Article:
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© McCord Museum
Drawing, cartoon
Soldiers Three
John Collins
June 19, 1940, 20th century
Ink, crayon and graphite on card
38.6 x 28.2 cm
Gift of Mr. John Collins - The Gazette
© McCord Museum

Keys to History:

After the quick conquest of Denmark and Norway, Germany conquered Holland, Luxembourg, Belgium and northern France. Britain and the Commonwealth countries were left to face Germany's military might. As Britain's principal ally, Canada accelerated the mobilization of its military, financial and industrial resources. Canada immediately sent four of its destroyers to Britain, and troops to garrison Iceland. The possibility that Britain might be defeated led many groups in Canada to call for conscription. King's government passed the National Resources Mobilization Act (NRMA), which gave the government the power to conscript men for the defence of Canada. While NRMA training and service was limited to home defence, it was hoped than many of the conscripts would volunteer to serve overseas.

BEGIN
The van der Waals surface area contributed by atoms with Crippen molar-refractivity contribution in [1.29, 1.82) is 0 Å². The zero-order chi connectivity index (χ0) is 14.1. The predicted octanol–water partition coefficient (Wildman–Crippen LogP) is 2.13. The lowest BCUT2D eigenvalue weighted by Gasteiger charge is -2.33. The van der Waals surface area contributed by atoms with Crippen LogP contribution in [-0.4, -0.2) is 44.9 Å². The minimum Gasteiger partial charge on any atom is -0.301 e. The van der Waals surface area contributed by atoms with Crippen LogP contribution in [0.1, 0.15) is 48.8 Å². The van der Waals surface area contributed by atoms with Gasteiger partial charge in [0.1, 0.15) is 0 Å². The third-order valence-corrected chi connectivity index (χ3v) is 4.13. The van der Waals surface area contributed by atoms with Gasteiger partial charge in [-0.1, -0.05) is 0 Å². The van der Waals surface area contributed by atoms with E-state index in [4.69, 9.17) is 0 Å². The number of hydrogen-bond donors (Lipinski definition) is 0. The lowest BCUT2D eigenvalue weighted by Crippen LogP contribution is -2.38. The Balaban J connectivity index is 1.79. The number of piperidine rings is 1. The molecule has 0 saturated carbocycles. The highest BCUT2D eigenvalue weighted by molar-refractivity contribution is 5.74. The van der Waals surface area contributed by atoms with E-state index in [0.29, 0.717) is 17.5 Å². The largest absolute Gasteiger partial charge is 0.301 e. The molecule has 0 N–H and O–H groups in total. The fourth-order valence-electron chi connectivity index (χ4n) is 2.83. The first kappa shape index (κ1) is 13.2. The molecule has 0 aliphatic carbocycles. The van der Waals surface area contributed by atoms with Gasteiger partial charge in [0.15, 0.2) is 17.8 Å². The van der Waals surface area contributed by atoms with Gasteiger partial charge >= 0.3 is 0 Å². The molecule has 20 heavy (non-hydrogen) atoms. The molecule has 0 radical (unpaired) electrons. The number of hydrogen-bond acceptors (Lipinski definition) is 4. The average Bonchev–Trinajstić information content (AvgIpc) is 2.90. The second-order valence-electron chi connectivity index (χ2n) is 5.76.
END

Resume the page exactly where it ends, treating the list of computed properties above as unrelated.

After Germany had conquered most of Europe, Britain depended heavily on Canada for support. The United States did not enter the war until late in 1941.


Germany now controlled the French shore of the English Channel. It planned to invade Britain once Germany's air force controlled the sky over the channel.


In April, May and June of 1940, Hitler took control of northern Europe. The National Resources and Mobilization Act was passed on June 21.


As John Collins illustrates in this cartoon, Canada's size, manpower, resources and ties to Britain meant that Canadians were destined to play a crucial role in the war.

© Musée McCord Museum